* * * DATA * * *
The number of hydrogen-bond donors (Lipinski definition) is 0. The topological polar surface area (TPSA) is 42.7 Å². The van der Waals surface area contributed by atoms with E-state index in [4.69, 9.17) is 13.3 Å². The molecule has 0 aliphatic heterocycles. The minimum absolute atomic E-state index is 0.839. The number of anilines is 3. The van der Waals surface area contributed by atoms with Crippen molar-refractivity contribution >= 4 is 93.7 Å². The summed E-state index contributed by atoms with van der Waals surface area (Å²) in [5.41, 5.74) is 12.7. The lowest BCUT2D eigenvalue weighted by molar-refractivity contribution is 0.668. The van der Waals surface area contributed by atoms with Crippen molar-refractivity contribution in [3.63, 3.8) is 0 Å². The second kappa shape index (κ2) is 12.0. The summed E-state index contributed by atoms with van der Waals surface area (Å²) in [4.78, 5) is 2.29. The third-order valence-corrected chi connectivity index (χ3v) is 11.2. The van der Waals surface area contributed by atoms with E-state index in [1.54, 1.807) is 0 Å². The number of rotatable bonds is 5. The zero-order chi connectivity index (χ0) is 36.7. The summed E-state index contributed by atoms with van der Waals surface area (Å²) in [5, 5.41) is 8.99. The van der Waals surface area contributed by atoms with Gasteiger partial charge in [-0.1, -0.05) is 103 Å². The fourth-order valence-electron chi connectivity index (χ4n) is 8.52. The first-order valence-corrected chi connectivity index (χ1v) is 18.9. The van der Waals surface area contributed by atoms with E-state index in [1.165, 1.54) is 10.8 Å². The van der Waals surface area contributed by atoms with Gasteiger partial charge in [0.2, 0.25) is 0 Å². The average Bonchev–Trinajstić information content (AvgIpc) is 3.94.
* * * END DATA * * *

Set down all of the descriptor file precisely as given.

The number of hydrogen-bond donors (Lipinski definition) is 0. The topological polar surface area (TPSA) is 42.7 Å². The van der Waals surface area contributed by atoms with E-state index in [4.69, 9.17) is 13.3 Å². The molecule has 0 aliphatic heterocycles. The minimum absolute atomic E-state index is 0.839. The number of anilines is 3. The van der Waals surface area contributed by atoms with Crippen molar-refractivity contribution >= 4 is 93.7 Å². The summed E-state index contributed by atoms with van der Waals surface area (Å²) in [5.41, 5.74) is 12.7. The lowest BCUT2D eigenvalue weighted by molar-refractivity contribution is 0.668. The van der Waals surface area contributed by atoms with Crippen molar-refractivity contribution in [3.63, 3.8) is 0 Å². The second kappa shape index (κ2) is 12.0. The summed E-state index contributed by atoms with van der Waals surface area (Å²) in [4.78, 5) is 2.29. The third-order valence-corrected chi connectivity index (χ3v) is 11.2. The van der Waals surface area contributed by atoms with E-state index in [1.54, 1.807) is 0 Å². The number of rotatable bonds is 5. The zero-order chi connectivity index (χ0) is 36.7. The summed E-state index contributed by atoms with van der Waals surface area (Å²) in [5, 5.41) is 8.99. The van der Waals surface area contributed by atoms with Gasteiger partial charge in [-0.1, -0.05) is 103 Å². The fourth-order valence-electron chi connectivity index (χ4n) is 8.52. The first-order valence-corrected chi connectivity index (χ1v) is 18.9. The van der Waals surface area contributed by atoms with E-state index in [1.165, 1.54) is 10.8 Å². The van der Waals surface area contributed by atoms with Gasteiger partial charge in [0.2, 0.25) is 0 Å². The average Bonchev–Trinajstić information content (AvgIpc) is 3.94.